Furious at the "incompetence" and "negligence" of IFA X, she launched a complaint against the company in a bid to win back at least some of her hard-earned life savings.
Adding fuel to the fire, Mrs Cooper's emails and phone calls to the firm were met with a frustrating wall of silence. They didn't want to know. But when the IC invited an external expert to review her case, we found that, while it looks likely that IFA X has mis-sold her financial products, her complaint would have never be successful because she had questioned the wrong points.
The huge loss she experienced was what really made Mrs Cooper's blood boil, but this alone is not a sound cause for complaint. Too heavy a focus on losses is a common pitfall for investors complaining about mis-selling, says Phil Bray, a spokesperson at Investment Sense. "Big losses can occur whether or not an investment was mis-sold and are not grounds upon which to base a complaint. Don't let your emotions cloud your ability to look at the real suitability of the investments. Getting it wrong means you can wave goodbye to your money for good."
But there were some issues Mrs Cooper could have raised with IFA X that might have forced them to sit up and take notice. First, she was not dissatisfied with her original investments because they were making money and suited her risk appetite. Given the whopping £46,912 she paid in capital gains tax after she was transferred out of the AXA with-profits bond and the fact that there seems to be little evidence that the new investment was more suitable than the previous one, the reason for the transfer could be a real cause for complaint - especially as the Canada Life Policy into which most of her money was moved was managed by a fund run by IFA X.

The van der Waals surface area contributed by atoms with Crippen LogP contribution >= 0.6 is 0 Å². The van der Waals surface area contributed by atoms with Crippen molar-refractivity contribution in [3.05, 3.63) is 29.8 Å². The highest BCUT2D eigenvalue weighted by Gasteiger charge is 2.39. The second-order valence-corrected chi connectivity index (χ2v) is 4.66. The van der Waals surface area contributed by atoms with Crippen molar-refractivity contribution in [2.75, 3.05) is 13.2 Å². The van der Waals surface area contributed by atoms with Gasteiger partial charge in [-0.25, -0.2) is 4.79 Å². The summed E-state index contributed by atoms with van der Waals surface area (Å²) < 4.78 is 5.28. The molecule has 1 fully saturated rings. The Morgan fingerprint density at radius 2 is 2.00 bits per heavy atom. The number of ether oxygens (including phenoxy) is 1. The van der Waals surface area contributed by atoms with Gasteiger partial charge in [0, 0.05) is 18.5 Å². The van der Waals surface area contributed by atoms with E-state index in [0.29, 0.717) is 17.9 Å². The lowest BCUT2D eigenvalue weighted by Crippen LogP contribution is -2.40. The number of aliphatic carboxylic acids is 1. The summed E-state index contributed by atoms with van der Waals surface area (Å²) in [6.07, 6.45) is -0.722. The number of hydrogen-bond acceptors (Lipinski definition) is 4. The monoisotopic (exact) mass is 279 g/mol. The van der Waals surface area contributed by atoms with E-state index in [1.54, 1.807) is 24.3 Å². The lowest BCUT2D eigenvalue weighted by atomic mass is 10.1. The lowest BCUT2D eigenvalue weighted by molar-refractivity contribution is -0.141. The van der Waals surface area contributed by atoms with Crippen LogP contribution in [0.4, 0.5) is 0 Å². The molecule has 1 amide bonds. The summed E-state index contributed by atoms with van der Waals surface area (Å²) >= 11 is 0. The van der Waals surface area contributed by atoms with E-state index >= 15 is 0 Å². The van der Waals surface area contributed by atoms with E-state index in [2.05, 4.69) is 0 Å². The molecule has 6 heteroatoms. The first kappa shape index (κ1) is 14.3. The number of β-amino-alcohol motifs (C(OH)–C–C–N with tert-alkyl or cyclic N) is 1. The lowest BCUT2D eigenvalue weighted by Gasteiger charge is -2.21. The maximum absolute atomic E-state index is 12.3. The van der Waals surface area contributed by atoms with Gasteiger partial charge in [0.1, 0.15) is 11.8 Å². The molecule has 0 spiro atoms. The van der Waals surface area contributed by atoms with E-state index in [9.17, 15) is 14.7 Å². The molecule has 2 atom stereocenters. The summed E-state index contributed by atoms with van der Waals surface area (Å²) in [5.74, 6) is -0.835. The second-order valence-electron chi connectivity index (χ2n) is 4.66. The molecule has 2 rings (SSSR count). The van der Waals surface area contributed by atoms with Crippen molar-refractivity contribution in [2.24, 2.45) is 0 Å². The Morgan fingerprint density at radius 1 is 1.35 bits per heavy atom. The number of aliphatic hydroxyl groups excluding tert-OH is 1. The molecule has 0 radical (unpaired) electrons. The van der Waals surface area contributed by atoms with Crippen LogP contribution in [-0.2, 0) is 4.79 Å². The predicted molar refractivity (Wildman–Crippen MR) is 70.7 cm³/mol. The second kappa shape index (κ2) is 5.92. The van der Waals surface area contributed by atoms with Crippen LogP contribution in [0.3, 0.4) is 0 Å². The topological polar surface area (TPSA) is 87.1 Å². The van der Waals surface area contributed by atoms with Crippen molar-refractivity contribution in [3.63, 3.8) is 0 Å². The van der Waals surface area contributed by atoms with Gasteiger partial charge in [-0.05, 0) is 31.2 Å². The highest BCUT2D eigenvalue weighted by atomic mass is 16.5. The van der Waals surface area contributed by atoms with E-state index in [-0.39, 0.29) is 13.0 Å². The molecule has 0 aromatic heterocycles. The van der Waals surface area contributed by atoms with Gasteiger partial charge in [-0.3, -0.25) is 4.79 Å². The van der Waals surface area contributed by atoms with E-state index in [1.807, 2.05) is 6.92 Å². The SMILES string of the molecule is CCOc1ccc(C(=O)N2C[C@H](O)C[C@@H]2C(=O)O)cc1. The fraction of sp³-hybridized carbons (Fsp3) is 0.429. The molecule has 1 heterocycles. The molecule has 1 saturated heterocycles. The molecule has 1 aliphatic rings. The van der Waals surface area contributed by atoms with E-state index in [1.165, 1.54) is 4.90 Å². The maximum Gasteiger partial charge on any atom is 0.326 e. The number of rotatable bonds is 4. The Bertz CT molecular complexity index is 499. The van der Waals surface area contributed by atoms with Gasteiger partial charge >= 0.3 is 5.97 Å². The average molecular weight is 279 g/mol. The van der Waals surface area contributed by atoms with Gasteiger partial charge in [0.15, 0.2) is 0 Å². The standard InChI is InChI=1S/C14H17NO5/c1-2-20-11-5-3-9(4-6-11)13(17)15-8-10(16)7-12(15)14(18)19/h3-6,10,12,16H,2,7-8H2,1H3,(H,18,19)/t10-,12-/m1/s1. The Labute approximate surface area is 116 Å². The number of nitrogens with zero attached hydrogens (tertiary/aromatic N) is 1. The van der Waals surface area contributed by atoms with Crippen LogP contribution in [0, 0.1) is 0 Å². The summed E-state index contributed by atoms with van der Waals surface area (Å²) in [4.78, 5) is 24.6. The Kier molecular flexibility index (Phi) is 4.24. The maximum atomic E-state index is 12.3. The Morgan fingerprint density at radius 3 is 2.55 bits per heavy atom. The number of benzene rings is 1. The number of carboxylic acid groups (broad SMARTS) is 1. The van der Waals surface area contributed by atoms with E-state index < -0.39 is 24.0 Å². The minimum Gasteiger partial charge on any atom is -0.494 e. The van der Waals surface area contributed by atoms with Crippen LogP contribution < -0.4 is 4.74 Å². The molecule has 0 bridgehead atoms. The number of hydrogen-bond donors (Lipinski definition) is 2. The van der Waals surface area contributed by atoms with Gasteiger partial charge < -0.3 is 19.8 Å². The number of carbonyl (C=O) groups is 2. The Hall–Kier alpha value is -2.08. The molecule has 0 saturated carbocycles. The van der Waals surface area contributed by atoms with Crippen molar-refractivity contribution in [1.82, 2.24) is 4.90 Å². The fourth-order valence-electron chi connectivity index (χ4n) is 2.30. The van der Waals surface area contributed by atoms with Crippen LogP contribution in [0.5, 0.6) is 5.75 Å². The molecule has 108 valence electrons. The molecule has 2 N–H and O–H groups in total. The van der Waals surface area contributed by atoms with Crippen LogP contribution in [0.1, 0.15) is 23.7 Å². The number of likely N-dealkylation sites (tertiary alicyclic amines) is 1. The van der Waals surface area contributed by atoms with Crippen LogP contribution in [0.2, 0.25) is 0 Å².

There is still no evidence that her previous investments were properly assessed - a requirement for the proper selling of investments. Mrs Cooper requested to see a copy of her risk assessment file, but IFA X withheld the data from her for six weeks, which is against FSA regulations. There is also a question mark over whether the funds she was placed in really matched her 'medium risk investor with an emphasis on wealth preservation' investor profile. The new investments could also be deemed as poorly diversified, despite sitting in line with IFA X's 'model portfolio'. These are complaints that could win her money back if they prove to be correct.
Mrs Cooper said: "This whole episode has been very stressful and has made me feel stupid. I trusted IFA X because it was were recommended to me by a very good friend, and it seemed reputable. But the way it has treated me has been appalling." She is still waiting to receive the files containing her risk assessment from IFA X so she can proceed with her claim.